The Château d’Auvers Nymphaeum - 17th century
In Greek antiquity a nymphaeum was a vessel for collecting water from a sacred spring and, by extension, the temple intended to protect it and to receive offerings. These places of worship were dedicated to nymphs - female deities in Nature, who inhabited forests, mountains and springs and to whom fertility and nurturing powers were attributed. In Roman times the nymphaeum became a monument-like public fountain decorated with sculptures and smaller fountains. It also adorned rich patrician mansions, as can still be seen in Pompeii.
In the 16th century in Italy, and then in France, the Renaissance rediscovered Antiquity. Parks and gardens were adorned with artificial grottos and cooling rooms decorated with statues and enhanced by ornamental water features. This tradition would last until the 18th century, as evidenced by the Château de Rambouillet’s “Chaumière aux Coquillages” (Shell Cottage), built in 1780.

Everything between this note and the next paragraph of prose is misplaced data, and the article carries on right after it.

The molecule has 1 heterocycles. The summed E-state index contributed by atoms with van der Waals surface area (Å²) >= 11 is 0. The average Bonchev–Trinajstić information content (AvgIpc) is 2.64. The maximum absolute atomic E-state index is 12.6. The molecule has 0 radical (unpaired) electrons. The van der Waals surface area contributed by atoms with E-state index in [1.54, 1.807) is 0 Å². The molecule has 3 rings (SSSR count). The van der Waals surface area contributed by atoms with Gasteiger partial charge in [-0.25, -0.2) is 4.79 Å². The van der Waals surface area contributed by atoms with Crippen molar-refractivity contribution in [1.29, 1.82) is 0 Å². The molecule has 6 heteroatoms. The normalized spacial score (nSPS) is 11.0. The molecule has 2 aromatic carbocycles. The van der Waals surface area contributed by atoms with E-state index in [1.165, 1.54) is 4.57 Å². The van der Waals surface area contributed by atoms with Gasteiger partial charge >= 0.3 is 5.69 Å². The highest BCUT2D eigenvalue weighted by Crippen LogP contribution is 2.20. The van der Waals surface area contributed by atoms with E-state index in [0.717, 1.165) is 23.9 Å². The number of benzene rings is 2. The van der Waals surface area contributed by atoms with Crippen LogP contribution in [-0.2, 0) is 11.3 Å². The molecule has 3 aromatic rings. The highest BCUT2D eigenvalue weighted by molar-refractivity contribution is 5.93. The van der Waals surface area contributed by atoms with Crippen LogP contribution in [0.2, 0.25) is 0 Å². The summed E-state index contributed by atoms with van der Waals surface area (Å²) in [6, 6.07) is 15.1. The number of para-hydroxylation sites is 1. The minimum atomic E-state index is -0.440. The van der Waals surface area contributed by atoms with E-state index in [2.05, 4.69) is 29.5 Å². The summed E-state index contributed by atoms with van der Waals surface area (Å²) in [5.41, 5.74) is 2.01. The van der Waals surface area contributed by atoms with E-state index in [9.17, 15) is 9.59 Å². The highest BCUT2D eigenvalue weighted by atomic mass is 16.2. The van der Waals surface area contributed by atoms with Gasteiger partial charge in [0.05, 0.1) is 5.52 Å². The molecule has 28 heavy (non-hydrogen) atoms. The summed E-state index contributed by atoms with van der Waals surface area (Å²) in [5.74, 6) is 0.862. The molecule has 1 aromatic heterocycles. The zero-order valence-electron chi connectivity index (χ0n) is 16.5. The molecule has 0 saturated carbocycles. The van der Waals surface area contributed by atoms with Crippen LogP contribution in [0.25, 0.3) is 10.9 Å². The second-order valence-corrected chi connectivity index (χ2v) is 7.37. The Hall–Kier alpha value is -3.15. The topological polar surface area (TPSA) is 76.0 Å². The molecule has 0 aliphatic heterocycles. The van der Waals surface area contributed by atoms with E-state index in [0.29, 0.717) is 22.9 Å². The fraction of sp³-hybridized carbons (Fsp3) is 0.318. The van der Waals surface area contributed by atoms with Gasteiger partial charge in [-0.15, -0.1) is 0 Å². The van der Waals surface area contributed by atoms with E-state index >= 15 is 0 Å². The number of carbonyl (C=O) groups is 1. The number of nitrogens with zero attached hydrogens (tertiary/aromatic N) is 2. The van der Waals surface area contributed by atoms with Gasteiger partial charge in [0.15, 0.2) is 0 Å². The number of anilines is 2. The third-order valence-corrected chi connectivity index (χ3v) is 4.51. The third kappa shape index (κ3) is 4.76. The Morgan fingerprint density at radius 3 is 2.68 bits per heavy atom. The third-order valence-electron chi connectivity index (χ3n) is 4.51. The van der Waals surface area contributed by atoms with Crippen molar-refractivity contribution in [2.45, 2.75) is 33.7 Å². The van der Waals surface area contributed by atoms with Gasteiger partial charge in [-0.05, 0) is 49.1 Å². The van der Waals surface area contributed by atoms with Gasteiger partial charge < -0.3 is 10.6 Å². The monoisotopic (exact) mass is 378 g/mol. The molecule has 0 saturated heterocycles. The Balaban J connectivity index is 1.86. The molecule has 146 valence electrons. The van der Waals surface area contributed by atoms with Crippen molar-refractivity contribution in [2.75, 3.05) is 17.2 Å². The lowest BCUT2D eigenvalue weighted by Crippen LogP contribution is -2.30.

Located in the north orangery, the nymphaeum was constructed in the 17th century during the lifetime of Zanobi Lioni. This small artificial grotto is covered by a dome. Three quarter-sphere niches adorn the walls, one of which probably housed a fountain, as evidenced by a large cistern discovered during restoration work. The rich decoration of the dome and the walls was achieved using shells - mussels, abalone, pink conchs - millstone, pebbles and glass fragments. The overhead lighting diffuses a soft light which makes the shells’ mother-of-pearl seem to tremble, while preserving the site’s sense of mystery. The diamond shapes which decorate the panels bear medallions with the interlaced initials of Prince Louis Ferdinand de Bourbon-Conti, the owner of the buildings at that time and to whom we probably owe the restoration of the small building in the 18th century.
The nymphaeum of the Château d’Auvers is a rare example of these grottos and cooling rooms of which only about a dozen can still be seen in France, due to the extreme fragility of their decor.